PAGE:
7. This aspect of LLDM brings to mind the tightly knit nature of the closed-corporate community, as we have observed in central Mexico in general, and some kinship systems in particular. This constructive behavior is in sharp contrast to the destructive behavior that goes on at the see. The concept of ayuda, as we have defined it for the kinship system of San Bernardino Contla in Tlaxcala (Nutini 1968:225–241), is essentially the same among Mundists. And as far as we are aware, it is not present with as much intensity in native and Protestant sects in central Mexico, and unquestionably is absent in Catholic parishes.

8. Flaviano Amatulli Valente is an Italian priest who went to Mexico in 1968. In 1986 the Mexican Council of Bishops nominated him to lead the Department of the Faith to Combat Sectarian Proselytism. He has written several pamphlets on LLDM, and although he may be biased against the sect, the information he provides is useful in assessing evangelism in Mexico. What he says about the sexual abuses and economic exploitation of the apostles and the leadership enfranchised in the Hermosa Provincia agrees with what independent studies and the daily press have made public about LLDM.

9. Here we have specific evidence of a practice of LLDM that can be traced directly to Brother Samuel, as reported by Amatulli Valente (1998:49): “Once he [Samuel] got together with some incondicionales that were about to be married and he told them: ‘I am giving you these women so that you may polish and fashion them as you please. I know that you are going to say, what is Brother Samuel doing by marrying profesionistas [men practicing liberal professions] to women that have not even finished primary school. I am giving them to you so that you polish them, as I did with my own wife. When I met her she was fat and not well formed. I offered her five hundred pesos for each kilo she lost, and she is now a woman that I can be proud of.’” Similar remarks about women made by Brother Samuel have been reported in the daily press (Excelsior, June 17, 2003), underscoring the misogyny that characterizes LLDM from top to bottom.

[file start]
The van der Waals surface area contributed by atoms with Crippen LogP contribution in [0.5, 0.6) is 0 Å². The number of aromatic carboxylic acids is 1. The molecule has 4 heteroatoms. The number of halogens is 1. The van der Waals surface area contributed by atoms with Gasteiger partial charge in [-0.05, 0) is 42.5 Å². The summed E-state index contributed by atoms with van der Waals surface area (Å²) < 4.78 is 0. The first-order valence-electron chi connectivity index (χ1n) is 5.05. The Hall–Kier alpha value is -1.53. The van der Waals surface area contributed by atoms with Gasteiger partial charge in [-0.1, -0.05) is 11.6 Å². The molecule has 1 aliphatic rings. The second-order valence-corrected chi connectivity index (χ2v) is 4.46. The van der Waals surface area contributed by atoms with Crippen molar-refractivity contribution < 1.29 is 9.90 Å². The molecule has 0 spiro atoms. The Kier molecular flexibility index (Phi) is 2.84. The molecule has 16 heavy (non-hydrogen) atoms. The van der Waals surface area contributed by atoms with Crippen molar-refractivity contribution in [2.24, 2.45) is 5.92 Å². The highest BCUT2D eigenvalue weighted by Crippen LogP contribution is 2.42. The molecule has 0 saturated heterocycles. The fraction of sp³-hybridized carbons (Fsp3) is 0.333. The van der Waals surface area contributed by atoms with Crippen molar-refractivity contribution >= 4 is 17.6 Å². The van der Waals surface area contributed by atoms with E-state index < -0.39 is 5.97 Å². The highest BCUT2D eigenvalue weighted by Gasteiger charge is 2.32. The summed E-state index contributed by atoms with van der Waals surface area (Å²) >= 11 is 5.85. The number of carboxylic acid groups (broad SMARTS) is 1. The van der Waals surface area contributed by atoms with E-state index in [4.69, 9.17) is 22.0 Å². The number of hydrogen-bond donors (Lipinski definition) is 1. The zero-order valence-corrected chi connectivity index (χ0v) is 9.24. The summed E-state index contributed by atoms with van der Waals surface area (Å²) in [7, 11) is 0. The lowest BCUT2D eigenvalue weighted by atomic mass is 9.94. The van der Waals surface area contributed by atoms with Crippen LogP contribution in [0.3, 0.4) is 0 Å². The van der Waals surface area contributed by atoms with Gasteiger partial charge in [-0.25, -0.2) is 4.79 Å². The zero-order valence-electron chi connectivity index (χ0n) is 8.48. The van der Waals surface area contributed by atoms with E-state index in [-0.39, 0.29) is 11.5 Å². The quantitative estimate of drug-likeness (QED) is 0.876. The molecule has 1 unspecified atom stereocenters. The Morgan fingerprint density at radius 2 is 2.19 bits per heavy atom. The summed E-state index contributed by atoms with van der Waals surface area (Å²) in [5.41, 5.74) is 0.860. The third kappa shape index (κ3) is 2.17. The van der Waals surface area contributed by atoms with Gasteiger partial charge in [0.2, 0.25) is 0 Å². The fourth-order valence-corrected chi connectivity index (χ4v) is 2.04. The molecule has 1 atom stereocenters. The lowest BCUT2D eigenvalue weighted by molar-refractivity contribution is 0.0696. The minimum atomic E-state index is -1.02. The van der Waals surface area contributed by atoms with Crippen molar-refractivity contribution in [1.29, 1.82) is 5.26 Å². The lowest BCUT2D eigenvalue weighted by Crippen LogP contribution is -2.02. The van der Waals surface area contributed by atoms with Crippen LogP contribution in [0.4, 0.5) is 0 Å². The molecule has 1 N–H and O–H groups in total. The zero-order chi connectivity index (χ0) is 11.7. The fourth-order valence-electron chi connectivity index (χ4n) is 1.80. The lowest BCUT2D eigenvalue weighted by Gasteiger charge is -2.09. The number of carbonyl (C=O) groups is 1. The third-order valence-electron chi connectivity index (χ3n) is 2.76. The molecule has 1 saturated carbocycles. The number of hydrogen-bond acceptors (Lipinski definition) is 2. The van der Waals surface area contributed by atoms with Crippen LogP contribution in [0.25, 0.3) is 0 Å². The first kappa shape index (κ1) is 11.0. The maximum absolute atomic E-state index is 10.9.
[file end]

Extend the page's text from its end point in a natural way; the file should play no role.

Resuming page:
Chapter Five

1. It is our opinion that the situation between Catholics and evangelist sects, at least in the Córdoba-Orizaba region, has been precariously maintained, but violence may soon erupt, as has happened in several cities and towns in central Mexico during the past five years. The federal government has always promulgated freedom of religion, but it seems powerless to prevent confrontation and violence at the local level. The exaggerated claims of the Catholic Church and the increasing assertiveness of evangelists are on a collision course, and when the latter acquires a critical mass in a particular community, violence will ensue. In no community that we are aware of do evangelists form more than 12 percent of the total local population; what we do not know is what percentage of evangelists would constitute the breaking point.

2. Social stratification and mobility in central Veracruz are described and analyzed by Nutini (2005). For an extended discussion of the social classes and the standard of living and material culture in the Córdoba-Orizaba region, the reader may wish to consult this publication.